Reacting to my Cato post, a couple of readers have responded, in effect: Isn’t the ACLU just a doctrinaire Left-liberal organization these days, rather than a bulwark of civil liberties? To which my answer is: I’d describe it as an organization with lively internal divisions, some factions of which push it in a doctrinaire Left direction, others of which want it to be more of a robust civil liberties organization. (As witness last year’s “Mayors vs. Chick-Fil-A” controversy, in which the ACLU of Illinois took a strong and clear civil libertarian stand while the ACLU of Massachusetts seemed to lean more toward a doctrinaire-Left position.) Some speak ironically of the “civil liberties caucus” that soldiers on thanklessly within the ACLU. I want to encourage that caucus and let it know it is appreciated. (& Stephen Richer/Purple Elephant, Coyote).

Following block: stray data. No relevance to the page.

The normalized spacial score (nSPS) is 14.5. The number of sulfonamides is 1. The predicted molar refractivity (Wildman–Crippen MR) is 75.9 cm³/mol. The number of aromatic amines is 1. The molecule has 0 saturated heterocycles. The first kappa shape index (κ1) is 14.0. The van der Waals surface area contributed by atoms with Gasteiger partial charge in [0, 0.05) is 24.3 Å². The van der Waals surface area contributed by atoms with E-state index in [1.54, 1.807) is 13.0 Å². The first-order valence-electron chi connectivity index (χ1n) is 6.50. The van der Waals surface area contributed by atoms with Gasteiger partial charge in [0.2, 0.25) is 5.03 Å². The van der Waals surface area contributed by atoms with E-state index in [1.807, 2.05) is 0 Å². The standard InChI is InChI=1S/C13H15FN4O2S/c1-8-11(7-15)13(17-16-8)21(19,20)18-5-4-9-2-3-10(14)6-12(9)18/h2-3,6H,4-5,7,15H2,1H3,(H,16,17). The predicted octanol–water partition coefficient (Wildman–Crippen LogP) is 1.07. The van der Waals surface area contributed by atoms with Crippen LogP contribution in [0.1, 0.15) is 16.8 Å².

Caleb Brown interviews me for Cato on the politics and policy of employment discrimination laws. I’ve also done interviews with Voice of America (updated: article with video here, at 1:45; higher-def video here), St. Louis’s KMOX, Mark Reardon show and Bay Area public radio station KQED with Michael Krasny (includes audio link), where I had a chance to promote my much-missed friend Joan Kennedy Taylor’s excellent Cato book on workplace harassment. My Cato post on the subject of Friday is here and reactions here. More press coverage: Naureen Khan, Al Jazeera America (symbolism a poor reason for or against bill); Nick O’Malley, Sydney Morning Herald (my views contrasted with Andrew Sullivan’s), Robin Shea, Employment and Labor Insider, Deseret News (opinion roundup including USA Today’s), Tim Carney/Washington Examiner.
[bumped from original Friday posting due to interest in the issue and many new links] I’ve got a new post on the Employment Non-Discrimination Act (ENDA) just up at Cato. More: Stephen Miller; similar takes on the issue, Stephen Richer, Purple Elephant and Daily Caller, Libertarian Jew, Coyote, David Bernstein.